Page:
MMA star Conor McGregor arrived onto the Irish whiskey scene this week with typical bravado, brandishing his new whiskey bottling, Proper No. Twelve. The fighter's whiskey was released to coincide with the announcement of his October bout with Khabib Nurmagomedov, his first fight since his defeat to Floyd Mayweather in August last year.
It was during the press conference following the Mayweather fight that McGregor first revealed his plans to release an Irish whiskey bottled under his adopted moniker "Notorious". Unfortunately for him, the trademark for that phrase was already held by another Irish drinks brand, and after withdrawing from the legal battle, the fighter has labelled the whiskey Proper No. Twelve. The name is not a reference to the age of the whiskey, but an homage to his Dublin 12 neighbourhood of Crumlin where McGregor says "I learned the values of loyalty and hard work." He continued "I respect other Irish whiskeys, but I am coming in strong, with passion and with purpose. I am the founder of this company and I am going to give it my all."
In a week where even Bono is throwing his hat into the Irish whiskey ring, the release of McGregor's "own" whiskey marks the beginning of Irish celebrity whiskeys. Celebrity endorsement of whiskey is not new. Mila Kunis, Matthew McConaughey and David Beckham are each the face of various world whisky campaigns. In other markets, George Clooney has a tequila, Danny Devito has a limoncello and Graham Norton has a range of very successful wines. The move into celebrity brand ownership however has only recently begun in the whiskey world. McGregor's venture is in partnership with Proximo, the parent company of Bushmills in Northern Ireland, although as of July this year he has founded Eire Born, a company which lists McGregor as CEO and is the official owner of the Proper No. Twelve brand.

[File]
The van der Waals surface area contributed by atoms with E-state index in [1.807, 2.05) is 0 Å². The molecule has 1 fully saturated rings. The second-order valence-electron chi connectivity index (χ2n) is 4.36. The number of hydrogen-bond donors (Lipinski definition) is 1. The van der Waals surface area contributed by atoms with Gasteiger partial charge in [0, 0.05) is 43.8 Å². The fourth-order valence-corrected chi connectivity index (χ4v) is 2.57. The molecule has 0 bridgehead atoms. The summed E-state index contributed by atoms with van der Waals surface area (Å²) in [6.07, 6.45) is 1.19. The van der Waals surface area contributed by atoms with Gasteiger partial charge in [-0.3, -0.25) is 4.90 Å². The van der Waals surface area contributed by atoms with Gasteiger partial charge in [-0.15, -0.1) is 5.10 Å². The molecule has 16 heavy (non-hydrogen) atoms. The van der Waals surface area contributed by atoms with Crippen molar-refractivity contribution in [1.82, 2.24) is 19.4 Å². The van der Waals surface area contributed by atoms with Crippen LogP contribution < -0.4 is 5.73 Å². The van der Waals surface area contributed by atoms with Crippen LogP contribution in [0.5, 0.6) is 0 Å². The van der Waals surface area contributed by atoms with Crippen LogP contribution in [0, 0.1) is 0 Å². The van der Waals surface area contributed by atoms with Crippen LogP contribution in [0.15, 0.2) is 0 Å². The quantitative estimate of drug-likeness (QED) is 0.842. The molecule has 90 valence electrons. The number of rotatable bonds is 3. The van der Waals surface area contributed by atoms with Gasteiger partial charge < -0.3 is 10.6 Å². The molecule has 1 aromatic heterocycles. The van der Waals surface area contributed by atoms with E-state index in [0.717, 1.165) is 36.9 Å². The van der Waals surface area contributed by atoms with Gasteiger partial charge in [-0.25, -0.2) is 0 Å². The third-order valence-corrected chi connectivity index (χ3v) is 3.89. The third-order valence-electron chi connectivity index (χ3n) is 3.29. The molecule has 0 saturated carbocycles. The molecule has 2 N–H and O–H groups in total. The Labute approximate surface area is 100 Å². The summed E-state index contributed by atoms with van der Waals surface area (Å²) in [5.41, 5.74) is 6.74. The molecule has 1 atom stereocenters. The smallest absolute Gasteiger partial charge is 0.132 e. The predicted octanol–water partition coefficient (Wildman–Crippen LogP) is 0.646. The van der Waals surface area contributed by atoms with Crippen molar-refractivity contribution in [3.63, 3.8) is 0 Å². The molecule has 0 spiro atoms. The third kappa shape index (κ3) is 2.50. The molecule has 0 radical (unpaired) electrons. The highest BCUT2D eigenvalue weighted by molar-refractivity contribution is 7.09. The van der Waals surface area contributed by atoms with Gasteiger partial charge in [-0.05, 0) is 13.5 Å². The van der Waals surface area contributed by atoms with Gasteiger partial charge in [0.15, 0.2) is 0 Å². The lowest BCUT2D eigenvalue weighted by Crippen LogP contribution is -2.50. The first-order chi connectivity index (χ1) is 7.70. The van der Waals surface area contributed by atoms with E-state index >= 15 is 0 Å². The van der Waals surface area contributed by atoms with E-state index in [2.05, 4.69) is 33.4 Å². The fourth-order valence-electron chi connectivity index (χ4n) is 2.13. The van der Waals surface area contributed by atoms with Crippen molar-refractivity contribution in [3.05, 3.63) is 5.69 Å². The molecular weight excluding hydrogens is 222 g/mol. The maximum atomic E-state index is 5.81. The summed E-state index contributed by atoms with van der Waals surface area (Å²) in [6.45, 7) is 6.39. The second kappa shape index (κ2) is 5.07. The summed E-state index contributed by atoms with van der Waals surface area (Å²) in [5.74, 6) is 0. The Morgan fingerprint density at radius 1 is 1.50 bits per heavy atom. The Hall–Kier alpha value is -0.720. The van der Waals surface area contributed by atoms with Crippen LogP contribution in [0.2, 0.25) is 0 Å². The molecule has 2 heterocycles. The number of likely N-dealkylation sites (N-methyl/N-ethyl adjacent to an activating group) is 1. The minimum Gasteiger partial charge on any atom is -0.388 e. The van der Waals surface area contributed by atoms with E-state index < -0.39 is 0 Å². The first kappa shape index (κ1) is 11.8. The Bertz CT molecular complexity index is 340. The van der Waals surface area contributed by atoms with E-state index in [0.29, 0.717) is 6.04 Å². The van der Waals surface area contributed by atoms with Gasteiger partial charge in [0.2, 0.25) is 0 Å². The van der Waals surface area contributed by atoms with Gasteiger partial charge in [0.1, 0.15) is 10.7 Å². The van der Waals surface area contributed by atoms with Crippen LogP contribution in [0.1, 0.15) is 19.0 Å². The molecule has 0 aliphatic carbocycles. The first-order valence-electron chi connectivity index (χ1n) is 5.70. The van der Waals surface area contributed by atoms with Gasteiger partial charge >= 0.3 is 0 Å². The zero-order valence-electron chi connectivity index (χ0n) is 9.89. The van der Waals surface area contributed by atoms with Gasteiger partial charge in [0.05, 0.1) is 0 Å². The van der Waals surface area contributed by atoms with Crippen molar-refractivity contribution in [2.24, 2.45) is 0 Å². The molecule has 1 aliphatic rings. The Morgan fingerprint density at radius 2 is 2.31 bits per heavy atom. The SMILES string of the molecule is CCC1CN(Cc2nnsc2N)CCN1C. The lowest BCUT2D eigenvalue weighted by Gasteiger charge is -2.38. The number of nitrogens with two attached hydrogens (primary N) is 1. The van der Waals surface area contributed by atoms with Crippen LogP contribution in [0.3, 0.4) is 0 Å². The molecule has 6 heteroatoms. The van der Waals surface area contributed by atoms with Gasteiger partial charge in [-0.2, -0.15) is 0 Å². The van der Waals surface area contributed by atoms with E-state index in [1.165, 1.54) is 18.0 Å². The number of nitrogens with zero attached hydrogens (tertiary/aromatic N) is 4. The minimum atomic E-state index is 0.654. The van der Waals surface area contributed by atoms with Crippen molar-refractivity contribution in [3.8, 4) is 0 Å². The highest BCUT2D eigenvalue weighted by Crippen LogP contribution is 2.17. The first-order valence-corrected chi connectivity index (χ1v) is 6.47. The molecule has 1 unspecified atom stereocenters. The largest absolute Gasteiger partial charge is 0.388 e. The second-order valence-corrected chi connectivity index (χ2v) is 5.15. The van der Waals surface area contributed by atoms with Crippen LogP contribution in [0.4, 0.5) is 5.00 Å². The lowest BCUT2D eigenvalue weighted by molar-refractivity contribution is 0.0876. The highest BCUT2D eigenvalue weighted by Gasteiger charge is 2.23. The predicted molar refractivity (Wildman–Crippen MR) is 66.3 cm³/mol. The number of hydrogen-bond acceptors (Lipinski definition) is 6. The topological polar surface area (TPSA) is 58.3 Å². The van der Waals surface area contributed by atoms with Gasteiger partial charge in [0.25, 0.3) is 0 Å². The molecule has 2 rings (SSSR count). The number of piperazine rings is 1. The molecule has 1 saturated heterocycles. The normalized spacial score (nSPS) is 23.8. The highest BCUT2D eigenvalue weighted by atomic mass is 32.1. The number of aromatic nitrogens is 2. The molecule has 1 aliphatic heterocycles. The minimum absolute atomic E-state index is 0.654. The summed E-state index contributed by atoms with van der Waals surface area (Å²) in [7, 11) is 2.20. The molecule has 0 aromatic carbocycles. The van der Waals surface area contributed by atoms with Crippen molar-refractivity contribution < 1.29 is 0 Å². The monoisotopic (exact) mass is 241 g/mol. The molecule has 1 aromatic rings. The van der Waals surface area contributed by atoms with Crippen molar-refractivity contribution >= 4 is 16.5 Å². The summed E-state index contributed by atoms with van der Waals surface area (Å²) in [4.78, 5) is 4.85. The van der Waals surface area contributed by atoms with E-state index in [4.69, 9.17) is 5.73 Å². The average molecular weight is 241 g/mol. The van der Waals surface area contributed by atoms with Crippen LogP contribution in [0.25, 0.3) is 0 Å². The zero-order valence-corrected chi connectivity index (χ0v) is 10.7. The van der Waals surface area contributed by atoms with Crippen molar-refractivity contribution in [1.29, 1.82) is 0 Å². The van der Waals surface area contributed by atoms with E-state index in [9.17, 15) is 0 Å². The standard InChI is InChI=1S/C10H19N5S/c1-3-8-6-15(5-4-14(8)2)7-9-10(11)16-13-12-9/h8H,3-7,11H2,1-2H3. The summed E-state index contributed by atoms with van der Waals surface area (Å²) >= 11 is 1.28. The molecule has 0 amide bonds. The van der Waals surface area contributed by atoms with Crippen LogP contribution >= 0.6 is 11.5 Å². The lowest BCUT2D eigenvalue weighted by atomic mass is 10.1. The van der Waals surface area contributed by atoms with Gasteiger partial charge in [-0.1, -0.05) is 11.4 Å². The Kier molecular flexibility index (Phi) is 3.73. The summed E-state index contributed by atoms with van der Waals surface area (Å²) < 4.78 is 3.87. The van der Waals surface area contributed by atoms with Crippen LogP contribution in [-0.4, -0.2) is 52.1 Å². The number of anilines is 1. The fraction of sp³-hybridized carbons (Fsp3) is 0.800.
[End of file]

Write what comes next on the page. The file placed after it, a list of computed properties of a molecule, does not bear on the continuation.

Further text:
Many new entrants to the market, including McGregor purchase whiskey from already mature stocks held by the existing distillers and label it under their own branding. To be sold as Irish whiskey, the spirit must be produced on the island of Ireland and aged for at least three years in a wooden cask, meaning a quick turnaround is only possible by purchasing whiskey already produced on the stills of Midleton, Bushmills, West Cork, Cooley or the tiny Cooley-controlled Locke's Distillery.
The whiskey released this week varies dramatically from the Notorious whiskey McGregor brandished following the Mayweather fight. On the label of that whiskey, not only was whisky spelt without an ‘e’ twice (which is historically a legitimate spelling even in Ireland) but it was labelled as triple distilled, single pot still in style and aged 5 years. Proper No. Twelve, while still triple distilled, bears no age statement beyond the required minimum of three years and is a blend of malt and grain whiskey, suggesting that the source of the whiskey may have changed from initial teaser to release.
So what is in the bottle?